Wisconsin voting issues

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Election and registration information


Same-day registration

In Wisconsin you may register at the polling place on election day.

If you wish to register to vote at your polling place, you must bring proof that you have lived at your present location for at least 10 days preceding the election. For purposes of voter registration, acceptable forms of proof of residence (see ID requirements below) must include:

  1. A current and complete name, including both the given and family name; and
  2. A current and complete residential address, including a numbered street address, if any, and the name of a municipality.


ID requirements

Documents you can use as proof of residence include:

  • a current and valid Wisconsin driver’s license.
  • a current and valid Wisconsin I.D. card.
  • any other official I.D. card or license issued by a Wisconsin governmental body or unit.
  • any employer-issued photo I.D. card, issued in the normal course of business, but not including a business card.
  • a university, college or technical college fee card or I.D. card with your photo and current address. **
May be used even if the card does not contain the cardholder’s address, if the educational institution provides a certified student list for use at the polling place
  • a utility bill (e.g., gas, electric, cable TV or telephone) for the period commencing not earlier than 90 days before election day.
  • a bank statement
  • a real estate (i.e., property) tax bill or receipt for the current year or the year preceding the date of the election
  • a current residential lease which is effective for a period that includes election day (NOT for first-time voters registering by mail, however).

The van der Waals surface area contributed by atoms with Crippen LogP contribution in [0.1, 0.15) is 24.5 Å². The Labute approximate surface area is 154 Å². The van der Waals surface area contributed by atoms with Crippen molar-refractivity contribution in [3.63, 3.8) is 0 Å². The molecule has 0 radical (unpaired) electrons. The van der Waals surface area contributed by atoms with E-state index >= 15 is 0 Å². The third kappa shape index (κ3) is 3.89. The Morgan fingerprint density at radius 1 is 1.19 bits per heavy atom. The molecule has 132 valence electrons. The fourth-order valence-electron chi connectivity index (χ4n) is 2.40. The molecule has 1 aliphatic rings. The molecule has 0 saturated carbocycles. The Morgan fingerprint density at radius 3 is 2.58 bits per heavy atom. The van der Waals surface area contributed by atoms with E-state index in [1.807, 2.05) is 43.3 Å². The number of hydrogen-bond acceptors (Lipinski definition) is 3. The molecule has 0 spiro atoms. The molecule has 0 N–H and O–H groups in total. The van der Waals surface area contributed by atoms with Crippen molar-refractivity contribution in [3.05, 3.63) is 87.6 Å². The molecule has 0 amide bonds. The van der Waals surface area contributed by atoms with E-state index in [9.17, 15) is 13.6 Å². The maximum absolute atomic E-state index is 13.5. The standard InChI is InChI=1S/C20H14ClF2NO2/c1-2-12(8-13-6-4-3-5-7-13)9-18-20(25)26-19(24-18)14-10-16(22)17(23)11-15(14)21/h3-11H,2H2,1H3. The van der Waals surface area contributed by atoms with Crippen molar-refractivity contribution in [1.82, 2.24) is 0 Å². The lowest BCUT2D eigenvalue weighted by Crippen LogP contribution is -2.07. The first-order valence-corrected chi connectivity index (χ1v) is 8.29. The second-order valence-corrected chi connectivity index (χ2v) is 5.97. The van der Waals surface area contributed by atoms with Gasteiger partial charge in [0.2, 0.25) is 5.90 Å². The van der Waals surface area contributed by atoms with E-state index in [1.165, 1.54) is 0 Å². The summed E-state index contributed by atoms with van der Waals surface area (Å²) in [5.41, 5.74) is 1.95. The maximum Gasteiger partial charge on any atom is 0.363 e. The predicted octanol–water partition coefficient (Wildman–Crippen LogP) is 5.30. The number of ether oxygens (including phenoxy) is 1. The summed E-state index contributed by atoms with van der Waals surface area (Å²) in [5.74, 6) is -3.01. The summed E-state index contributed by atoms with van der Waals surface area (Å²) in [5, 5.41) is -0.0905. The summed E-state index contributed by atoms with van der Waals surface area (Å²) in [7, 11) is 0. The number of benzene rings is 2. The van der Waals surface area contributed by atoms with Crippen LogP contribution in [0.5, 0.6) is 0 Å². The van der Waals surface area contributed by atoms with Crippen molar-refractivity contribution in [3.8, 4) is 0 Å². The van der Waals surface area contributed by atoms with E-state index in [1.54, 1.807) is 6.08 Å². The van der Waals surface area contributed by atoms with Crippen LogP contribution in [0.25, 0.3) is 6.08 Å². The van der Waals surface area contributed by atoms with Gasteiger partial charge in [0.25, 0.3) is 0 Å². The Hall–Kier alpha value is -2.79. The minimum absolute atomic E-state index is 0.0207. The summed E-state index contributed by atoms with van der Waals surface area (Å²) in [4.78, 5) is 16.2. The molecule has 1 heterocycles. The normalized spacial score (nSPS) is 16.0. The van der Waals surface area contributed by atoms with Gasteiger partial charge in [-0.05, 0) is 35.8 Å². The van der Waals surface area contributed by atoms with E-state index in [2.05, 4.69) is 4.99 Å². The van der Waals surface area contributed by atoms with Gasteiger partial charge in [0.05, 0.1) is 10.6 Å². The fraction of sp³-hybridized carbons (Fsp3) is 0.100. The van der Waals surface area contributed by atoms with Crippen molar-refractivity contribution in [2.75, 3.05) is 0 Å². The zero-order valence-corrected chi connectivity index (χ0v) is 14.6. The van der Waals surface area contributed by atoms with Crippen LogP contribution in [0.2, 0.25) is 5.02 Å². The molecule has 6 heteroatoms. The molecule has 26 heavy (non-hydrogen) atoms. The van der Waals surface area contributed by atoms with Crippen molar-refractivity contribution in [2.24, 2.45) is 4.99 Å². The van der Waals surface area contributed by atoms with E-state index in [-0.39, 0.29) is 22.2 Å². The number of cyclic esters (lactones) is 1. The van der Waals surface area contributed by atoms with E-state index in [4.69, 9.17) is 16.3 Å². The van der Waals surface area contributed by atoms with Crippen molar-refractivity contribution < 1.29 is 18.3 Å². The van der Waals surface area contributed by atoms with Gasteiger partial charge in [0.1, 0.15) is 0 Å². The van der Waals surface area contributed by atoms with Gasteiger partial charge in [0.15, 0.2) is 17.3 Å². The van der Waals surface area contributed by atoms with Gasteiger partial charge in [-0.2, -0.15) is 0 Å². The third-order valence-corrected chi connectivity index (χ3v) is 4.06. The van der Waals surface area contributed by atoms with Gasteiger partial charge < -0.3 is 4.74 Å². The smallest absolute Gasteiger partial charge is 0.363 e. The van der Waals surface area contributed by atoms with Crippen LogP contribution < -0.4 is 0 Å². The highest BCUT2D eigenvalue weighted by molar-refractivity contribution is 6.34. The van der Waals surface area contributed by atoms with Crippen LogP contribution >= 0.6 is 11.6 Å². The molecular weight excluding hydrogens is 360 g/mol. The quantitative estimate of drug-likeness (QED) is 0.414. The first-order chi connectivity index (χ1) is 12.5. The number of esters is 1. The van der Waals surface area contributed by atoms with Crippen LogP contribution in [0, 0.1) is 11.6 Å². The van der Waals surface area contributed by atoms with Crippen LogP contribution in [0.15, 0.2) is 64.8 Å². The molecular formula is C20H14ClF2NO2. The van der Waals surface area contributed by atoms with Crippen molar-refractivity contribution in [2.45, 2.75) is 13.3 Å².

• a pay check or a government check or other document issued by unit of government.

Whatever form of proof you supply must contain a complete name, including both the first and last name; and a current and complete residential address, including a numbered street address, if any, and the name of a municipality. Forms which have an expiration date must be valid on election day in order to constitute acceptable proof of residence at that election.

If you don’t have written proof, bring a friend (with identification) who lives in the same municipality. This person can serve as a corroborator (witness) to verify your address. He or she does not need to be a registered voter but must provide proof of residence, which must be in the same municipality.

If you cannot provide the required proof of residence and are not able to provide a state issued ID or ID number for verification you can cast a provisional ballot. You can then bring in ID before deadline, and the vote is counted.

Provisional voting

If your name does not appear on the voter list at your polling place, you must complete a voter registration application before you will be allowed to vote.[1] If you cannot provide the required proof of residence and are not able to provide a state issued ID or ID number for verification you can cast a provisional ballot. You can then bring in ID before deadline, and the vote is counted.